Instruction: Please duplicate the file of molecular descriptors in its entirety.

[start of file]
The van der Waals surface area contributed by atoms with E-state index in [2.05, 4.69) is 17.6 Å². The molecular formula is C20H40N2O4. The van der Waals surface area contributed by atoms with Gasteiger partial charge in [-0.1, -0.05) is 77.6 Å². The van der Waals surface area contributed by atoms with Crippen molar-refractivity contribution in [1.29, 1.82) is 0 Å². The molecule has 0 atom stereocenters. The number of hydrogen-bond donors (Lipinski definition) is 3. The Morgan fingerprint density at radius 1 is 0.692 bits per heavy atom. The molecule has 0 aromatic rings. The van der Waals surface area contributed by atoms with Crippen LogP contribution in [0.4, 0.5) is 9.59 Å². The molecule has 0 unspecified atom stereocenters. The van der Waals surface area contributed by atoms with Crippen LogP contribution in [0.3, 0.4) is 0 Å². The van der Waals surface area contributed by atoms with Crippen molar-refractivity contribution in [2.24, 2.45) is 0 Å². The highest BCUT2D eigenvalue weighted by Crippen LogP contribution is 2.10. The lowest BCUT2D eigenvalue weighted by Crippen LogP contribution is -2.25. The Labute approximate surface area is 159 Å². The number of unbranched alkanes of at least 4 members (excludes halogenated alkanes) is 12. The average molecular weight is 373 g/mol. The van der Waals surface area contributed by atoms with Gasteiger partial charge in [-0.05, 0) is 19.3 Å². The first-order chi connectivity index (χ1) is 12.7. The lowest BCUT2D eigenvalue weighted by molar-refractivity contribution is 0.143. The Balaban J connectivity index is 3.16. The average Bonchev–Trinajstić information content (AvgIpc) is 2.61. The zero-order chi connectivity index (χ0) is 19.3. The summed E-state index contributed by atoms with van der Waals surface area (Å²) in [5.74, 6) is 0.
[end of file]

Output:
The van der Waals surface area contributed by atoms with E-state index in [2.05, 4.69) is 17.6 Å². The molecular formula is C20H40N2O4. The van der Waals surface area contributed by atoms with Gasteiger partial charge in [-0.1, -0.05) is 77.6 Å². The van der Waals surface area contributed by atoms with Crippen molar-refractivity contribution in [1.29, 1.82) is 0 Å². The molecule has 0 atom stereocenters. The number of hydrogen-bond donors (Lipinski definition) is 3. The Morgan fingerprint density at radius 1 is 0.692 bits per heavy atom. The molecule has 0 aromatic rings. The van der Waals surface area contributed by atoms with Crippen LogP contribution in [0.4, 0.5) is 9.59 Å². The molecule has 0 unspecified atom stereocenters. The van der Waals surface area contributed by atoms with Crippen LogP contribution in [0.3, 0.4) is 0 Å². The van der Waals surface area contributed by atoms with Crippen molar-refractivity contribution in [2.24, 2.45) is 0 Å². The highest BCUT2D eigenvalue weighted by Crippen LogP contribution is 2.10. The lowest BCUT2D eigenvalue weighted by Crippen LogP contribution is -2.25. The Labute approximate surface area is 159 Å². The number of unbranched alkanes of at least 4 members (excludes halogenated alkanes) is 12. The average molecular weight is 373 g/mol. The van der Waals surface area contributed by atoms with Gasteiger partial charge in [-0.05, 0) is 19.3 Å². The first-order chi connectivity index (χ1) is 12.7. The lowest BCUT2D eigenvalue weighted by molar-refractivity contribution is 0.143. The Balaban J connectivity index is 3.16. The average Bonchev–Trinajstić information content (AvgIpc) is 2.61. The zero-order chi connectivity index (χ0) is 19.3. The summed E-state index contributed by atoms with van der Waals surface area (Å²) in [5.74, 6) is 0.